4. CRS installed or repaired 2,397 sanitation facilities (sinks, latrines and related plumbing) in Port-au-Prince. CRS constructed 8,140 rainwater catchment units for transitional shelters, and installed 394 showers and 29 potable water tanks or inflatable water bladders. CRS also constructed or repaired 3 1/2 miles of drainage canal.
  5. CRS created short-term employment for about 11,100 people (42% of them women) through cash-for-work activities to improve local infrastructure. Participants worked a total of 217,630 days and earned more than $2 million.
  6. In partnership with the Catholic Church in Haiti, CRS rebuilt St. François de Sales, one of the country's oldest hospitals. The 200-bed teaching hospital is 1 of 7 faith-based hospitals CRS is working with to improve the quality of health care for Haitians.

Read more.

Training Teachers Proves Successful for CRS Haiti Education Programs

Catholic schools account for about 15 percent of the education system in Haiti, making them the country's largest educational services provider. Following the 2010 Haiti earthquake, Catholic Relief Services partnered with the Conference of Haitian Bishops' Episcopal Commission for Catholic Education in Haiti (CEEC) and the University of Notre Dame to improve Catholic schools across Haiti by providing training to principals and teachers. One such teacher is Maniela Dorcelus, who describes how the training improved her teaching.

Hospital Destroyed by Haiti Earthquake Rebuilt Into Modern Health Facility

In the hours after a horrific earthquake shattered much of Port-au-Prince in Haiti, Dr. Cadet was there, working quickly to assist as many injured survivors as he could. That was no easy task since 80% of a key hospital, St. Francois de Sales, was destroyed. Now, five years later, Catholic Relief Services and the Archdiocese of Port-au-Prince, with funding from the Catholic Health Association and Sur Futuro, have rebuilt the hospital into a modern teaching facility that will train the medical professionals of Haiti's future and serve as a model for providing quality care to the poor around the country. Dr. Cadet, who now serves as the hospital's chief operating officer, describes how the newly-built hospital will serve the people of Port-au-Prince.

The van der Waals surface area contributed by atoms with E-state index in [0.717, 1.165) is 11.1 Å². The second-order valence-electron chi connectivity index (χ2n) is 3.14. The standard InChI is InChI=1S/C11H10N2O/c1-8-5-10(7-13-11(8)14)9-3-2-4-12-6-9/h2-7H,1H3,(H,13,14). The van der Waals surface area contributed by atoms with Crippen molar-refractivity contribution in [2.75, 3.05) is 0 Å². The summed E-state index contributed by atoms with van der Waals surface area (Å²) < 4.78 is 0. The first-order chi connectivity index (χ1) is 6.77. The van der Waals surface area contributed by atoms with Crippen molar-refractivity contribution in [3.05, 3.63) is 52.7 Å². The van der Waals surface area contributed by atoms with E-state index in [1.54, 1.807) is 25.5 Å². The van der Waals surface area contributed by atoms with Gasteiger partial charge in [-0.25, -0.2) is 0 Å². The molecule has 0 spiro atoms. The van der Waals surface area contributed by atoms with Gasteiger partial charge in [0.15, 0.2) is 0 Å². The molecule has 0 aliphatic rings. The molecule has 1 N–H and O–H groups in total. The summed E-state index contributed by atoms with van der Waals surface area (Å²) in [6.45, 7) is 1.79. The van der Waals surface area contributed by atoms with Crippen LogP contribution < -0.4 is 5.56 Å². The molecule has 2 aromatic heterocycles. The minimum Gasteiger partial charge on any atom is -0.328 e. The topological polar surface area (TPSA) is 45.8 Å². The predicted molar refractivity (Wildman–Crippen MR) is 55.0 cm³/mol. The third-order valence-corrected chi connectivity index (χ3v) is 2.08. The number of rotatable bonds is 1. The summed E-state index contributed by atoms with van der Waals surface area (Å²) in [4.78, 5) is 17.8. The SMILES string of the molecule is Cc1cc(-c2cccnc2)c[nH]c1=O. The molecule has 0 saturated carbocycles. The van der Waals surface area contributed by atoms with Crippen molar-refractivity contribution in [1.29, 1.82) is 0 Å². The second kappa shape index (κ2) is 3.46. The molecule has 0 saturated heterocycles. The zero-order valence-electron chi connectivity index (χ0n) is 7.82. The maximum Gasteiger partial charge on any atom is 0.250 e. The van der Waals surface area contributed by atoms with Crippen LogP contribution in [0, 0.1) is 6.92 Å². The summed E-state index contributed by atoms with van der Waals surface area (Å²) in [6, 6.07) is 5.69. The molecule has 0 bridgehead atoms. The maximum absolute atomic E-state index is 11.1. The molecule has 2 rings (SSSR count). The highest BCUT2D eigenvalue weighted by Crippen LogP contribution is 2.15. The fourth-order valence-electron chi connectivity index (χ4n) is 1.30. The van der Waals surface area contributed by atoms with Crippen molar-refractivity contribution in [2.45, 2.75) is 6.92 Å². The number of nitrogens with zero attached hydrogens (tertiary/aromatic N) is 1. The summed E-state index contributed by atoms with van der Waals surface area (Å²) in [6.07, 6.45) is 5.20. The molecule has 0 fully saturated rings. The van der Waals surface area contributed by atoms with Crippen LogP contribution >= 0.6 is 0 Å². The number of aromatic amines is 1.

CRS' Mountains to Market Program Supports Haitian Farmers

After the earthquake, CRS started the Mountains to Market program to help coffee and mango farmers in the southern peninsula of Haiti increase their income and better protect their precious natural resources.

A man prays on the grounds of Sacré-Coeur Church. The church, destroyed in the earthquake, is being rebuilt by the construction unit of the Partnership for Church Reconstruction.

A man prays on the grounds of Sacré-Coeur Church. The church, destroyed in the earthquake, is being rebuilt by the construction unit of the Partnership for Church Reconstruction. Photo by Oscar Leiva/Silverlight for CRS